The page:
Are we more considerate?

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BBC Radio Kent have asked 'have building sites really changed?' They pondered this question because the radio DJ, Julia George, had to walk past a building site which was constructing a number of houses and unfortunately had a less than pleasant experience.

As Julia walked past the site, a delivery was being made whereby the vehicle mounted the pavement and restricted access. After informing the operatives that it would be difficult for pushchairs and wheelchairs to pass-by, Julia was, to put it nicely, told to go away. After then going to speak to the site, she was ignored by other operatives and her request to speak to the site manager was denied.

Julia did eventually speak to someone at the site who was extremely apologetic and looked into the matter immediately. It transpired that it was not the main contractor's operatives that caused the issue, but subcontractors working for the site.

BBC Radio Kent contacted the Considerate Constructors Scheme and invited Monitor, and Ex-Director, Trevor Fish to comment on the situation and ask how far has the industry really come?

Trevor had no hesitation in replying that the industry has come a very long way since the Scheme was introduced in 1997, and many construction sites and companies work extremely hard to promote their considerate constructor credentials. However, as this example illustrates, there is unfortunately still an issue with the behaviour of a small minority of subcontractors and how they do not always work to the same high standards set by the main contractor.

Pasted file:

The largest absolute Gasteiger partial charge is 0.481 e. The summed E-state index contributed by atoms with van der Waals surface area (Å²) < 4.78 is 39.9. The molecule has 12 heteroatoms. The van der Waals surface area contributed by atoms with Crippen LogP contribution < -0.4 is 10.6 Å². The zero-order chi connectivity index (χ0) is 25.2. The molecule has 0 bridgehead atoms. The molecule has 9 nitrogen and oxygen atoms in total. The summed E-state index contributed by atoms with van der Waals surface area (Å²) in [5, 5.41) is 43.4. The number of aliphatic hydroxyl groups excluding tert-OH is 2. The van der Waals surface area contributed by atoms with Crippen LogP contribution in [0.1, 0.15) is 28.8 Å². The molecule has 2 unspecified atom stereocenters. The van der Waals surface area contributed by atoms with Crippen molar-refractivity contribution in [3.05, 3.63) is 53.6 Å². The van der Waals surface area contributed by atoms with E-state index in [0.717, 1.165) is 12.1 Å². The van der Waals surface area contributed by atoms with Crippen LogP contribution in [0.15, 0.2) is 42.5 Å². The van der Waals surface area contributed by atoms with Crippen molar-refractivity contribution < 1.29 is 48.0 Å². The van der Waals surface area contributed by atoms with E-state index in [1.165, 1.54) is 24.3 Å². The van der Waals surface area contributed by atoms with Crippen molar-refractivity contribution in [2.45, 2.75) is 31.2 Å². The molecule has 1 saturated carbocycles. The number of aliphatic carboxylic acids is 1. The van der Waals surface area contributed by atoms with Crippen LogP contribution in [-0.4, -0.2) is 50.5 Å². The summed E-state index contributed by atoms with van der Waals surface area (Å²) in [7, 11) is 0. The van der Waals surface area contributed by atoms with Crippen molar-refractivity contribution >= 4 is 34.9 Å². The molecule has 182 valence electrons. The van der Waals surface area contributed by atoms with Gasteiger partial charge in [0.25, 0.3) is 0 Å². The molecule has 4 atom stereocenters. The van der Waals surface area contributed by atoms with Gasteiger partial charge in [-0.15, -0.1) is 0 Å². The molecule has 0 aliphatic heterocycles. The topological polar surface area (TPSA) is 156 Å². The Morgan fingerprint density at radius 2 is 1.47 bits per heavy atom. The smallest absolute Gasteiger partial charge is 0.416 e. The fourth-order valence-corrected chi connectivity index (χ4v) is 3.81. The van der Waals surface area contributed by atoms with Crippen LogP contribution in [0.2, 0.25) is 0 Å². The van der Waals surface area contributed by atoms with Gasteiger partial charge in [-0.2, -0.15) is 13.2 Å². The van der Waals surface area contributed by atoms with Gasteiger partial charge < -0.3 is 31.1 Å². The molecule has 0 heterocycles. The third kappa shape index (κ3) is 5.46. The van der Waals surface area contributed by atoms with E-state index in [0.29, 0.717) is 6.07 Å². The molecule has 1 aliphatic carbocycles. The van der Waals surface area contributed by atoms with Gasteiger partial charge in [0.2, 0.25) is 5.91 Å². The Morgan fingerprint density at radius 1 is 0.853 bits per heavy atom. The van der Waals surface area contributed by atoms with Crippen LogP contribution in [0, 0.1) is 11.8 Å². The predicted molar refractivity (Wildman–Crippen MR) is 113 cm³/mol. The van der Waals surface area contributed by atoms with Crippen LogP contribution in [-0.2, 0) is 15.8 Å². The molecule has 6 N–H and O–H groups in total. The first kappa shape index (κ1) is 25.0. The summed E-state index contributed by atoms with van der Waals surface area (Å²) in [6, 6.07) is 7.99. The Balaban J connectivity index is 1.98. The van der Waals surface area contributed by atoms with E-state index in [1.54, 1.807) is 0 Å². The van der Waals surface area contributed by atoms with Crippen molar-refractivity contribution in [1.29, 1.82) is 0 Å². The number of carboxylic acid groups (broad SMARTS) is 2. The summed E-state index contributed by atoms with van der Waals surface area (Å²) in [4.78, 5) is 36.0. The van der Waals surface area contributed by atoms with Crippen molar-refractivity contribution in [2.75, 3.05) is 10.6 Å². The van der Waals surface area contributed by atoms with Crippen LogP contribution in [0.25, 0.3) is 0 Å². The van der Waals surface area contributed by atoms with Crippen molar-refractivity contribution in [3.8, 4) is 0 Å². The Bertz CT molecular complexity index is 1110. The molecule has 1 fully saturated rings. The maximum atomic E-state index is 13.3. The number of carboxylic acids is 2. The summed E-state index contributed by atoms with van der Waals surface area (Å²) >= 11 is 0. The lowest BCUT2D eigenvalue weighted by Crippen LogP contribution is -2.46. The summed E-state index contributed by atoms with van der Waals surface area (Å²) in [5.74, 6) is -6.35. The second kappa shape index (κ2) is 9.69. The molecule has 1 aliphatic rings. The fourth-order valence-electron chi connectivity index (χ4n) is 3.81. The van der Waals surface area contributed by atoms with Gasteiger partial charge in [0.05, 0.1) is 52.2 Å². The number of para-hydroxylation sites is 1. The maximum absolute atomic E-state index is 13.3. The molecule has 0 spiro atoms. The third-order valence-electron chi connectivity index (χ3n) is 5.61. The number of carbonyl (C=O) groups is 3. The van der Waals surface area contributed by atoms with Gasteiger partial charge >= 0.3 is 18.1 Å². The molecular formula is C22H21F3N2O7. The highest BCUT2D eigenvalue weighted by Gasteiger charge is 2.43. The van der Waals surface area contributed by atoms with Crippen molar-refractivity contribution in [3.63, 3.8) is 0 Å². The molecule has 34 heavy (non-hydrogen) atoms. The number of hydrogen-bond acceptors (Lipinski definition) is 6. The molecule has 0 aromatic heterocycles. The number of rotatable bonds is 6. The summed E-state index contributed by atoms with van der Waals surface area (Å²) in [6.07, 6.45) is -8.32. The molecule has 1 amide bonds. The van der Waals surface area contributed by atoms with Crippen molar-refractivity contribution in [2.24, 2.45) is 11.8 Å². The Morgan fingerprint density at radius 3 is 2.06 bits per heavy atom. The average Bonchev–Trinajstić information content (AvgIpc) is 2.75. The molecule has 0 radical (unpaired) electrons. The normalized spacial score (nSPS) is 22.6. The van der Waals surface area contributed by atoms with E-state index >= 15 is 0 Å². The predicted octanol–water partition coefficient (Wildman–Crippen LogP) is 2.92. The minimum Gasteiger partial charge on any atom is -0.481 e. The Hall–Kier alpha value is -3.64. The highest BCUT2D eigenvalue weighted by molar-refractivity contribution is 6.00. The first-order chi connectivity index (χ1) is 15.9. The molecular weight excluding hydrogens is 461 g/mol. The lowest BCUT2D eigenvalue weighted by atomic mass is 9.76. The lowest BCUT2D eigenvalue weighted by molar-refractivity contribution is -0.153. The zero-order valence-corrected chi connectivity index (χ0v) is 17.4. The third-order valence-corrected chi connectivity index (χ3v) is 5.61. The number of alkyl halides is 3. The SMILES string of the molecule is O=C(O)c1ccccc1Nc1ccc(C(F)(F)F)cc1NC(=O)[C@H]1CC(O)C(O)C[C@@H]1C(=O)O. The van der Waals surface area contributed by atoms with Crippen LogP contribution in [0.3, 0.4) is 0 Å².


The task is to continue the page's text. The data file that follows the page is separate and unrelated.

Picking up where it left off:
Click here to listen to the interview with Trevor Fish.


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It is extremely important that every company working in the industry understands how their actions can impact upon the industry's image. Many sites make great effort towards respecting the community and ensuring it becomes an asset, not a hindrance. However, those efforts may go to waste if even a small minority of individuals do not work to the same high standards that site has worked so hard to achieve.

This is why it is essential to educate all those connected with a registered site on the standard of work and behaviour that is expected from them. It is important for them to understand why the site registered with the Scheme and how they can help improve the image of construction.

The issue of subcontractors not being aware of the industry's efforts to improve its image is the principal reason behind the Scheme creating its Company Registration initiative.

Launched in 2009, Company Registration allowed any size and type of company, including subcontractors and those involved in the supply chain, to register with the Scheme. Companies would then be monitored against the same Code of Considerate Practice as sites and be advised on how they can improve their considerate practices. Not only does this mean the company understands the importance of how they present themselves, but main contractors can be secure in the knowledge that companies involved with the site are working to the same high standards as they are. As with sites, companies also receive their own Scheme branding which shows members of the public they have made a commitment to become a considerate constructor.

As more and more companies register with the Scheme and take a proactive approach to improving the industry's image, instances such as the one Julia faced should be very rare indeed.

To find out more about Company Registration, click here.